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Page 206 - Her own shall bless her: Her foes shake like a field of beaten corn, And hang their heads with sorrow. Good grows with her; In her days every man shall eat in safety Under his own vine what he plants, and sing The merry songs of peace to all his neighbours.
Page 246 - I am now indebted, as being a work not to be raised from the heat of youth, or the vapours of wine, like that which flows at waste from the pen of some vulgar Amourist, or the trencher fury of a rhyming parasite, nor to be obtained by the invocation of Dame Memory and her Siren daughters, but by devout prayer to that eternal Spirit who can enrich with all utterance and knowledge, and sends out his Seraphim with the hallowed fire of his Altar to touch and purify the lips of whom he pleases...
Page 238 - Rain influence, and judge the prize Of Wit, or Arms, while both contend To win her Grace, whom all commend. There let Hymen oft appear In Saffron robe, with Taper clear, And pomp, and feast, and revelry, With mask, and antique Pageantry, Such sights as youthful Poets dream On Summer eves by haunted stream.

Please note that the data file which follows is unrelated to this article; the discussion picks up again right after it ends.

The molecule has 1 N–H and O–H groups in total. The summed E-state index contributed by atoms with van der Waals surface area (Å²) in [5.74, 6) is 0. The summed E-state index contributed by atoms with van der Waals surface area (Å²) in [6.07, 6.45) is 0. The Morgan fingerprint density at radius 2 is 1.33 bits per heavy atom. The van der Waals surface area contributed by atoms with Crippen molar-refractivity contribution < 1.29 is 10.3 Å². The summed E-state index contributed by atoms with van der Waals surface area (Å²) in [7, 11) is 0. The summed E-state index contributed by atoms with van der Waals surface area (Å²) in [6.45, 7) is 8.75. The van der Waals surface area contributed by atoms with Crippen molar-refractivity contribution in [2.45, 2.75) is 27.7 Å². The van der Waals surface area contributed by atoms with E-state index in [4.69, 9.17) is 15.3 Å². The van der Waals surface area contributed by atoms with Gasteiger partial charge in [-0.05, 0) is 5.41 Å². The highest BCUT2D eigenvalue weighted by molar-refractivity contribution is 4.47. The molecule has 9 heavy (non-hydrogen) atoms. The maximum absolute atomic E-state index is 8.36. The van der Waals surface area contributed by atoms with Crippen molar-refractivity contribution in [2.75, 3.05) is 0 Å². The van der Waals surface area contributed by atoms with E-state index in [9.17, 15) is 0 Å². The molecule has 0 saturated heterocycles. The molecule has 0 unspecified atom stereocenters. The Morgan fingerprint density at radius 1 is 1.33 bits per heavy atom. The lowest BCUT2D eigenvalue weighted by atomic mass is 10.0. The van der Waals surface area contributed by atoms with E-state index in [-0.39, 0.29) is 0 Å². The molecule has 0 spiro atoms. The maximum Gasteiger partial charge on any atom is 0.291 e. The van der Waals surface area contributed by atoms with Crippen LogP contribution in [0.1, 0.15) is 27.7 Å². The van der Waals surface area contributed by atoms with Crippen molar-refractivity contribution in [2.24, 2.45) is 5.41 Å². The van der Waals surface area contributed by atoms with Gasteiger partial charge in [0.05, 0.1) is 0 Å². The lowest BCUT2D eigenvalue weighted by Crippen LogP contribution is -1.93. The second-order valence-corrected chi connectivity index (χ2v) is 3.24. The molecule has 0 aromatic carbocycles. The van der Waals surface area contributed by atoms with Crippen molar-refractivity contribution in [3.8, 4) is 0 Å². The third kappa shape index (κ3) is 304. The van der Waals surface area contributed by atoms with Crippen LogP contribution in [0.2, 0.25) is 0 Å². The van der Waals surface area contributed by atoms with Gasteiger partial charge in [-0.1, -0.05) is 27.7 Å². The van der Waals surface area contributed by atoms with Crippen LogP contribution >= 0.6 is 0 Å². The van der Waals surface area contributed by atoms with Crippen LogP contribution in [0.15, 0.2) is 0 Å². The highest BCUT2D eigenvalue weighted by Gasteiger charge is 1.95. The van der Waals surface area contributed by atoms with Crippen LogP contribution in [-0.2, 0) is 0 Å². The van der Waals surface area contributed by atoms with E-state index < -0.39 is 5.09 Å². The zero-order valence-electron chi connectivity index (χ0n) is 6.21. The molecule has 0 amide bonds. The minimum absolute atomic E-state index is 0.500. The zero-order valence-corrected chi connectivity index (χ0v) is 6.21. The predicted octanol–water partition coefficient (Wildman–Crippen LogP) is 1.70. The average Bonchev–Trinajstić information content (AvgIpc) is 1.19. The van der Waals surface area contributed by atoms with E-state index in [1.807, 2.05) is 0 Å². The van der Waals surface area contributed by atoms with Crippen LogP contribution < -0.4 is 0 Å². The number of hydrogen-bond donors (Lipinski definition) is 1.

Page 174 - From his cradle, He was a scholar, and a ripe, and good one; Exceeding wise, fair spoken, and persuading : Lofty, and sour, to them that lov'd him not; But, to those men that sought him, sweet as summer.
Page 120 - Swinging slow with sullen roar; Or if the air will not permit, Some still removed place will fit, Where glowing embers through the room Teach light to counterfeit a gloom, Far from all resort of mirth, Save the cricket on the hearth, Or the bellman's drowsy charm To bless the doors from nightly harm.
Page 263 - To hoarse or mute, though fallen on evil days, On evil days though fallen, and evil tongues, In darkness, and with dangers compassed round, And solitude ; yet not alone, while thou Visit'st my slumbers nightly, or when morn Purples the east. Still govern thou my song, Urania, and fit audience find, though few.
Page 188 - Latin, and the languages I have mentioned, she is mistress of Spanish, Scotch, and Dutch. Whoever speaks to her, it is kneeling; now and then she raises some with her hand.
Page 248 - What neat repast shall feast us, light and choice, Of Attic taste, with wine, whence we may rise To hear the lute well touched, or artful voice Warble immortal notes and Tuscan air? He who of those delights can judge, and spare To interpose them oft, is not unwise.